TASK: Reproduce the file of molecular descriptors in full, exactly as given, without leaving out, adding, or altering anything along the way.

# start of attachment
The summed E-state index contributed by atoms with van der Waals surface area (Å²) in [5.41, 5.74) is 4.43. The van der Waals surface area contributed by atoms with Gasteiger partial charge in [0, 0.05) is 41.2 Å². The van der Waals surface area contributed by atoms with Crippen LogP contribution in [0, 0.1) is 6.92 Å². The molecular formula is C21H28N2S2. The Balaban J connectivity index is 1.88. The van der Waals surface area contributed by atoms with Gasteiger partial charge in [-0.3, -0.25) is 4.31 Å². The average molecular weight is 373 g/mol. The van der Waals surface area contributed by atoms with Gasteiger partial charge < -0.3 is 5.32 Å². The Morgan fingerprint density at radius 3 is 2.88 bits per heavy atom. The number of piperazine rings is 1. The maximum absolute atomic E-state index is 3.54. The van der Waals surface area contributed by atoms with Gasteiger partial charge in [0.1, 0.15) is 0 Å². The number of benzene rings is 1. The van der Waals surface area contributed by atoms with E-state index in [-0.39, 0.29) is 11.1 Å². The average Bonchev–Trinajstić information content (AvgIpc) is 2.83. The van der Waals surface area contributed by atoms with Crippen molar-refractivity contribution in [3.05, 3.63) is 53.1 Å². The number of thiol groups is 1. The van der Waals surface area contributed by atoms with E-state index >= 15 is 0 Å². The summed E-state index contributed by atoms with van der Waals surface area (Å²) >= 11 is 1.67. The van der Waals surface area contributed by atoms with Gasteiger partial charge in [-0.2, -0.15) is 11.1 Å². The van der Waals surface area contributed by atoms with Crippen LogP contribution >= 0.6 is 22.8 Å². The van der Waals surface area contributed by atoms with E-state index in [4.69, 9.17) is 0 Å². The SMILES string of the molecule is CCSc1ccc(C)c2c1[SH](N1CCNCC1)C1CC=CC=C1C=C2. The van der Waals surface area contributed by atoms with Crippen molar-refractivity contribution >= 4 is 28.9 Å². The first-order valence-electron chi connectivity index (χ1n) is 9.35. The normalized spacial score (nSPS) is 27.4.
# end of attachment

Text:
The summed E-state index contributed by atoms with van der Waals surface area (Å²) in [5.41, 5.74) is 4.43. The van der Waals surface area contributed by atoms with Gasteiger partial charge in [0, 0.05) is 41.2 Å². The van der Waals surface area contributed by atoms with Crippen LogP contribution in [0, 0.1) is 6.92 Å². The molecular formula is C21H28N2S2. The Balaban J connectivity index is 1.88. The van der Waals surface area contributed by atoms with Gasteiger partial charge in [-0.3, -0.25) is 4.31 Å². The average molecular weight is 373 g/mol. The van der Waals surface area contributed by atoms with Gasteiger partial charge < -0.3 is 5.32 Å². The Morgan fingerprint density at radius 3 is 2.88 bits per heavy atom. The number of piperazine rings is 1. The maximum absolute atomic E-state index is 3.54. The van der Waals surface area contributed by atoms with Gasteiger partial charge in [0.1, 0.15) is 0 Å². The number of benzene rings is 1. The van der Waals surface area contributed by atoms with E-state index in [-0.39, 0.29) is 11.1 Å². The average Bonchev–Trinajstić information content (AvgIpc) is 2.83. The van der Waals surface area contributed by atoms with Crippen molar-refractivity contribution in [3.05, 3.63) is 53.1 Å². The number of thiol groups is 1. The van der Waals surface area contributed by atoms with E-state index >= 15 is 0 Å². The summed E-state index contributed by atoms with van der Waals surface area (Å²) >= 11 is 1.67. The van der Waals surface area contributed by atoms with Gasteiger partial charge in [-0.2, -0.15) is 11.1 Å². The van der Waals surface area contributed by atoms with Crippen LogP contribution >= 0.6 is 22.8 Å². The van der Waals surface area contributed by atoms with E-state index in [4.69, 9.17) is 0 Å². The SMILES string of the molecule is CCSc1ccc(C)c2c1[SH](N1CCNCC1)C1CC=CC=C1C=C2. The van der Waals surface area contributed by atoms with Crippen molar-refractivity contribution >= 4 is 28.9 Å². The first-order valence-electron chi connectivity index (χ1n) is 9.35. The normalized spacial score (nSPS) is 27.4.